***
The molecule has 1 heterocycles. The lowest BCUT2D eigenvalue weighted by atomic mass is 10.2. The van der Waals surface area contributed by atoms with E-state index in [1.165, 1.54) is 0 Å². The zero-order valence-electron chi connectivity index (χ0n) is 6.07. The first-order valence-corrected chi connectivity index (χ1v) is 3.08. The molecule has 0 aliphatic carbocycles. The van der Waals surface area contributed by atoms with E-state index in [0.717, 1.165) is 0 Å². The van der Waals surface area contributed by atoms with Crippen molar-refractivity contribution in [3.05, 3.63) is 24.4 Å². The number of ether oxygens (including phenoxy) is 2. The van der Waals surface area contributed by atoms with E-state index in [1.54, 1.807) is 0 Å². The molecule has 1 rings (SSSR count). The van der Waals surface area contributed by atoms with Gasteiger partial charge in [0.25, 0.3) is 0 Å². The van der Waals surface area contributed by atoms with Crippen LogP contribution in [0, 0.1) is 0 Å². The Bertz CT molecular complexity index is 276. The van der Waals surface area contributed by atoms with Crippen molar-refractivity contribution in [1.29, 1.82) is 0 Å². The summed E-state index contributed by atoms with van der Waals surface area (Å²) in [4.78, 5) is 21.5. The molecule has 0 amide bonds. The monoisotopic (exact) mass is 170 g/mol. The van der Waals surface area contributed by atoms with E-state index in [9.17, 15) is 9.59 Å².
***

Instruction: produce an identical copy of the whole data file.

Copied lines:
The molecule has 1 heterocycles. The lowest BCUT2D eigenvalue weighted by atomic mass is 10.2. The van der Waals surface area contributed by atoms with E-state index in [1.165, 1.54) is 0 Å². The zero-order valence-electron chi connectivity index (χ0n) is 6.07. The first-order valence-corrected chi connectivity index (χ1v) is 3.08. The molecule has 0 aliphatic carbocycles. The van der Waals surface area contributed by atoms with E-state index in [0.717, 1.165) is 0 Å². The van der Waals surface area contributed by atoms with Crippen molar-refractivity contribution in [3.05, 3.63) is 24.4 Å². The number of ether oxygens (including phenoxy) is 2. The van der Waals surface area contributed by atoms with E-state index in [1.54, 1.807) is 0 Å². The molecule has 1 rings (SSSR count). The van der Waals surface area contributed by atoms with Gasteiger partial charge in [0.25, 0.3) is 0 Å². The van der Waals surface area contributed by atoms with Crippen LogP contribution in [0, 0.1) is 0 Å². The Bertz CT molecular complexity index is 276. The van der Waals surface area contributed by atoms with Crippen molar-refractivity contribution in [1.29, 1.82) is 0 Å². The summed E-state index contributed by atoms with van der Waals surface area (Å²) in [4.78, 5) is 21.5. The molecule has 0 amide bonds. The monoisotopic (exact) mass is 170 g/mol. The van der Waals surface area contributed by atoms with E-state index in [9.17, 15) is 9.59 Å².